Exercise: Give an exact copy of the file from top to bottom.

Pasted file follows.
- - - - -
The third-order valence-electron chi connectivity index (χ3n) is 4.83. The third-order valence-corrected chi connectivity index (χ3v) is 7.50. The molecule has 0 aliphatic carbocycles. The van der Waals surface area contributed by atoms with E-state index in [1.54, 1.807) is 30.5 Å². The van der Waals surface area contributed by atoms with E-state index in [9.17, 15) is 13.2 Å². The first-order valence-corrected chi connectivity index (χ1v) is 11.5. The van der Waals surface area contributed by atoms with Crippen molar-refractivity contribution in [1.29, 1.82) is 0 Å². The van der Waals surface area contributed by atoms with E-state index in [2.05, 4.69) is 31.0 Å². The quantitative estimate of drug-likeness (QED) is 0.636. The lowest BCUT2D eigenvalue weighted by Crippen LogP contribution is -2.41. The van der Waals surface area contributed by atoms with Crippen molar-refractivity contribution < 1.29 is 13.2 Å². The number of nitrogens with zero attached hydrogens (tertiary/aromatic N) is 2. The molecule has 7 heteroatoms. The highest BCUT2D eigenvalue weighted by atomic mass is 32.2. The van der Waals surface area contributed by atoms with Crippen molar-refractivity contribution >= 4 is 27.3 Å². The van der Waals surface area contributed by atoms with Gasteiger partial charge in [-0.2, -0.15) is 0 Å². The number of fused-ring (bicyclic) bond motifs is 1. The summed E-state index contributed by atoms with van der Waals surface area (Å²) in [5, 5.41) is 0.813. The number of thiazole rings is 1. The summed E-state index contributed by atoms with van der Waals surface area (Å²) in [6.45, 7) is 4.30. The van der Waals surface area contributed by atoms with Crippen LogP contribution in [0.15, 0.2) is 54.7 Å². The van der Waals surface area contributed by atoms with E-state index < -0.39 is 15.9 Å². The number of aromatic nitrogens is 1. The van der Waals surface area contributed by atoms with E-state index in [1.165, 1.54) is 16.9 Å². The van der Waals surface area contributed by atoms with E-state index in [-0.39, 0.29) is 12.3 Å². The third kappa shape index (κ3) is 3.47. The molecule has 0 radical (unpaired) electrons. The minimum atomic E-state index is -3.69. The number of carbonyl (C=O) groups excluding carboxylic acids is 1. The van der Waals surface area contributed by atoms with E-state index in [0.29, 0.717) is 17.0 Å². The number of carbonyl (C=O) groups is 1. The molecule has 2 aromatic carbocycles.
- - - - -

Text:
The third-order valence-electron chi connectivity index (χ3n) is 4.83. The third-order valence-corrected chi connectivity index (χ3v) is 7.50. The molecule has 0 aliphatic carbocycles. The van der Waals surface area contributed by atoms with E-state index in [1.54, 1.807) is 30.5 Å². The van der Waals surface area contributed by atoms with E-state index in [9.17, 15) is 13.2 Å². The first-order valence-corrected chi connectivity index (χ1v) is 11.5. The van der Waals surface area contributed by atoms with Crippen molar-refractivity contribution in [1.29, 1.82) is 0 Å². The van der Waals surface area contributed by atoms with E-state index in [2.05, 4.69) is 31.0 Å². The quantitative estimate of drug-likeness (QED) is 0.636. The lowest BCUT2D eigenvalue weighted by Crippen LogP contribution is -2.41. The van der Waals surface area contributed by atoms with Crippen molar-refractivity contribution < 1.29 is 13.2 Å². The number of nitrogens with zero attached hydrogens (tertiary/aromatic N) is 2. The molecule has 7 heteroatoms. The highest BCUT2D eigenvalue weighted by atomic mass is 32.2. The van der Waals surface area contributed by atoms with Crippen molar-refractivity contribution >= 4 is 27.3 Å². The van der Waals surface area contributed by atoms with Gasteiger partial charge in [-0.2, -0.15) is 0 Å². The number of fused-ring (bicyclic) bond motifs is 1. The summed E-state index contributed by atoms with van der Waals surface area (Å²) in [5, 5.41) is 0.813. The number of thiazole rings is 1. The summed E-state index contributed by atoms with van der Waals surface area (Å²) in [6.45, 7) is 4.30. The van der Waals surface area contributed by atoms with Crippen LogP contribution in [0.15, 0.2) is 54.7 Å². The van der Waals surface area contributed by atoms with E-state index < -0.39 is 15.9 Å². The number of aromatic nitrogens is 1. The van der Waals surface area contributed by atoms with E-state index in [1.165, 1.54) is 16.9 Å². The van der Waals surface area contributed by atoms with E-state index in [-0.39, 0.29) is 12.3 Å². The third kappa shape index (κ3) is 3.47. The molecule has 0 radical (unpaired) electrons. The minimum atomic E-state index is -3.69. The number of carbonyl (C=O) groups excluding carboxylic acids is 1. The van der Waals surface area contributed by atoms with E-state index in [0.29, 0.717) is 17.0 Å². The number of carbonyl (C=O) groups is 1. The molecule has 2 aromatic carbocycles.